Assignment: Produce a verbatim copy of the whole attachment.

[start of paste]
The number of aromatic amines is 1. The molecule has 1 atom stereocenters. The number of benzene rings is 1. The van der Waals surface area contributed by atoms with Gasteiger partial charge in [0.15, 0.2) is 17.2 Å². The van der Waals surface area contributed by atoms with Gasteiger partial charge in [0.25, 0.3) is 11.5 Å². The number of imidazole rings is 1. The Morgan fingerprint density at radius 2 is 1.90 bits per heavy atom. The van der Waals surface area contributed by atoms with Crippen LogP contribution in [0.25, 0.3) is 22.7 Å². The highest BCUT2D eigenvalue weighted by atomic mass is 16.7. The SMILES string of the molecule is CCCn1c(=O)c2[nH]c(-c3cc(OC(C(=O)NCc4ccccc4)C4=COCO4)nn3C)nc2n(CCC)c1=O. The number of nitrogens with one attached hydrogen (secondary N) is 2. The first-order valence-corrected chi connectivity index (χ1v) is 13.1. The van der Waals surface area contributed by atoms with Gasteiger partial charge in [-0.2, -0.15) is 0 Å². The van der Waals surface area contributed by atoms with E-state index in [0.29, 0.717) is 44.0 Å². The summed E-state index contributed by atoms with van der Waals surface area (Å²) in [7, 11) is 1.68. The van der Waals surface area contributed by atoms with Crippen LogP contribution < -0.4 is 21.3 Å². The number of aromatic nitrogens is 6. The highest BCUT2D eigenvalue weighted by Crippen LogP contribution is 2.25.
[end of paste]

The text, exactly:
The number of aromatic amines is 1. The molecule has 1 atom stereocenters. The number of benzene rings is 1. The van der Waals surface area contributed by atoms with Gasteiger partial charge in [0.15, 0.2) is 17.2 Å². The van der Waals surface area contributed by atoms with Gasteiger partial charge in [0.25, 0.3) is 11.5 Å². The number of imidazole rings is 1. The Morgan fingerprint density at radius 2 is 1.90 bits per heavy atom. The van der Waals surface area contributed by atoms with Crippen LogP contribution in [0.25, 0.3) is 22.7 Å². The highest BCUT2D eigenvalue weighted by atomic mass is 16.7. The SMILES string of the molecule is CCCn1c(=O)c2[nH]c(-c3cc(OC(C(=O)NCc4ccccc4)C4=COCO4)nn3C)nc2n(CCC)c1=O. The number of nitrogens with one attached hydrogen (secondary N) is 2. The first-order valence-corrected chi connectivity index (χ1v) is 13.1. The van der Waals surface area contributed by atoms with Gasteiger partial charge in [-0.2, -0.15) is 0 Å². The van der Waals surface area contributed by atoms with E-state index in [0.29, 0.717) is 44.0 Å². The summed E-state index contributed by atoms with van der Waals surface area (Å²) in [7, 11) is 1.68. The van der Waals surface area contributed by atoms with Crippen LogP contribution < -0.4 is 21.3 Å². The number of aromatic nitrogens is 6. The highest BCUT2D eigenvalue weighted by Crippen LogP contribution is 2.25.